How do you find your type as an actor? Find your actor type in 5 easy steps at!

How To Find Your Type As An Actor: 5 Easy Steps

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What is an “actor type” and why is it important?

There’s been a lot of hype in the last few years about “actor branding” and “knowing your type”. With social media now being such an important tool in an actor’s career, and the meteoric rise of ‘influencers” both type and brand have become hugely important even for entry level actors. 

If someone asked you to describe your type or your brand as an actor, would you know what to say? Could you describe yourself and your castability in a sentence or two? 

You may have heard about actors being “typecast” and think it’s a bad thing, but knowing your type and playing it can really make your career. The majority of big name actors have a certain “type” that they play again and again. Angelina Jolie is the don’t f-— with me badass, Sofia Vergara is the lovable-bombshell, her TV husband, Ed O’Neil, is the downtrodden suburban dad, Ryan Reynolds is the dumb jock, Dwayne Johnson is the ageless-hero, Emma Stone the aspirational-girl-next-door, and Michael B. Jordan the relatable, charming, anti-hero.

Yes, as actors we are all fluid and can play a variety of roles. But nobody, even the great Meryl Streep can play everything! As phenomenal as she is, she’s just not going to play the same characters as Sofia Vergara or Emma Stone. And we love all of them! See what I’m getting at?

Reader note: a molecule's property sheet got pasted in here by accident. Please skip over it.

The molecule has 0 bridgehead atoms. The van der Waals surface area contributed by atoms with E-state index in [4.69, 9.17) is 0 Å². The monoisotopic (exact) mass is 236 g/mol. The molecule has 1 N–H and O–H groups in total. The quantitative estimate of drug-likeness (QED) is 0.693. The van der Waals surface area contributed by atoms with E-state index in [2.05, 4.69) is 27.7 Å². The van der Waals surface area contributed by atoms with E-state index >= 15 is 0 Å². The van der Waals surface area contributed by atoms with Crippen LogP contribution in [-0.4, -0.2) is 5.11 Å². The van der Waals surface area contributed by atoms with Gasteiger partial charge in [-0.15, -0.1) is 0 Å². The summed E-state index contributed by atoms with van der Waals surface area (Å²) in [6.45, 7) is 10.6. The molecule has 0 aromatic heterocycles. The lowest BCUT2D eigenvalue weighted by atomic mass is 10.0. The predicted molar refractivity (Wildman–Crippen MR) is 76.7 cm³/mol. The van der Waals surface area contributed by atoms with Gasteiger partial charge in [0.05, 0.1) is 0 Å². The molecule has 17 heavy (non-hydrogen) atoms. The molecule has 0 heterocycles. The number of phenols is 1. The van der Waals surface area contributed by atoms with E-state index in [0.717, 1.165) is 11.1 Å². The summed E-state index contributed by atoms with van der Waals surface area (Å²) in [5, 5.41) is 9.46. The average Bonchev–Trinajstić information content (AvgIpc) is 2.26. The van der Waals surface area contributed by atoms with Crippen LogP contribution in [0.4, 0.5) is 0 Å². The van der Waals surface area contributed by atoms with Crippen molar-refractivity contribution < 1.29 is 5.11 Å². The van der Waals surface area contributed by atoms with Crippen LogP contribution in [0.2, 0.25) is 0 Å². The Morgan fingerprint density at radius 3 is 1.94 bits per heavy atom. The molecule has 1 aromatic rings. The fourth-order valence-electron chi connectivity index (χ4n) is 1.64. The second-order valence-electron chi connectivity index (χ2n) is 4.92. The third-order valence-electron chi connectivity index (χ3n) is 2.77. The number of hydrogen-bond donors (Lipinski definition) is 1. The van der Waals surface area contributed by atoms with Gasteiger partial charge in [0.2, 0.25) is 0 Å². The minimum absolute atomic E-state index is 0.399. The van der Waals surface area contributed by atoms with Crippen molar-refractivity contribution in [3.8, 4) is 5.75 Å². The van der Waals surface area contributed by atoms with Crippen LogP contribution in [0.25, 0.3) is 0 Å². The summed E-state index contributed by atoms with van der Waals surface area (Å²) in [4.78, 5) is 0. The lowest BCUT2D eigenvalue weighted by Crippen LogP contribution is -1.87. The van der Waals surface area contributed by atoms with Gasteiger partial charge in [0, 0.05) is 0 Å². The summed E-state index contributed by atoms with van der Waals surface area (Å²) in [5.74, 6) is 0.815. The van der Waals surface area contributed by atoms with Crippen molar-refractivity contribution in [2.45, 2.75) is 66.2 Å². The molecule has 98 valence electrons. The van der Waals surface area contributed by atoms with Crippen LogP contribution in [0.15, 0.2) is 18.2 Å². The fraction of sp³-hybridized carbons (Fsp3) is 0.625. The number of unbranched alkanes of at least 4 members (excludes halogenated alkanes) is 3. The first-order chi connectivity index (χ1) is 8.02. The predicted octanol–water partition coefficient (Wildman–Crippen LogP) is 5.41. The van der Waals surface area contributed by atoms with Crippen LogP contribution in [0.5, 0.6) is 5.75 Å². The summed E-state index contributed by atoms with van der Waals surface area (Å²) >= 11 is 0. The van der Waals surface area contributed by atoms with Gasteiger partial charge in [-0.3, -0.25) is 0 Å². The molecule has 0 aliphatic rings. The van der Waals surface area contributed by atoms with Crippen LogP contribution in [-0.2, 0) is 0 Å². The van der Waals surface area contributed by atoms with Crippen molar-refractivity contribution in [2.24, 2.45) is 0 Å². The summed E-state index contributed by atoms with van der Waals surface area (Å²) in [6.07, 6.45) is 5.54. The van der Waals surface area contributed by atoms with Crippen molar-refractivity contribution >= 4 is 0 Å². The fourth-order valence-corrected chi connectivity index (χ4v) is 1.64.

All actors have a type. Knowing it and embracing it can help you with what kinds of headshots to shoot, what kind of roles to submit for, the types of auditions you are most likely to nail and even the type of agent who is going to be best for you.

What are the basic “actor’s types”?

An actor’s type is generally a combination of five characteristics that are most often used in character breakdowns:

  • Gender
  • Age range
  • Physicality and Ethnicity i.e. tall, short, athletic, thin, heavyset
  • Personality traits: overly-serious, quirky, comedic, intellectual, tough, intense
  • Job title: lawyer, cop, prostitute, spy, criminal, secretary etc

How do I find my type as an actor?

Finding your type as an actor takes a little bit of work, and quite frankly, more bare honesty than most of us are capable of. It’s not that we don’t want to see ourselves as a type, but there’s an old expression; “If there are 100 people in a room, there is only one person you can’t see.” Of course, it’s yourself. Seeing yourself clearly requires a mirror, whether physical or human. You need someone or something to reflect your image back to you.

Try these five tips for determining your type as an actor.

1. Take a look at photos of yourself and do an honest assessment. 

I always say use photos and not a mirror, because we get too much in our heads when we look in a mirror; there’s so much that we want to see and so much that we don’t. But photos don’t lie. Ask your self, “Who is this person? How would I cast him or her right now?” It’s not about what you want to play, but how would you cast this person today.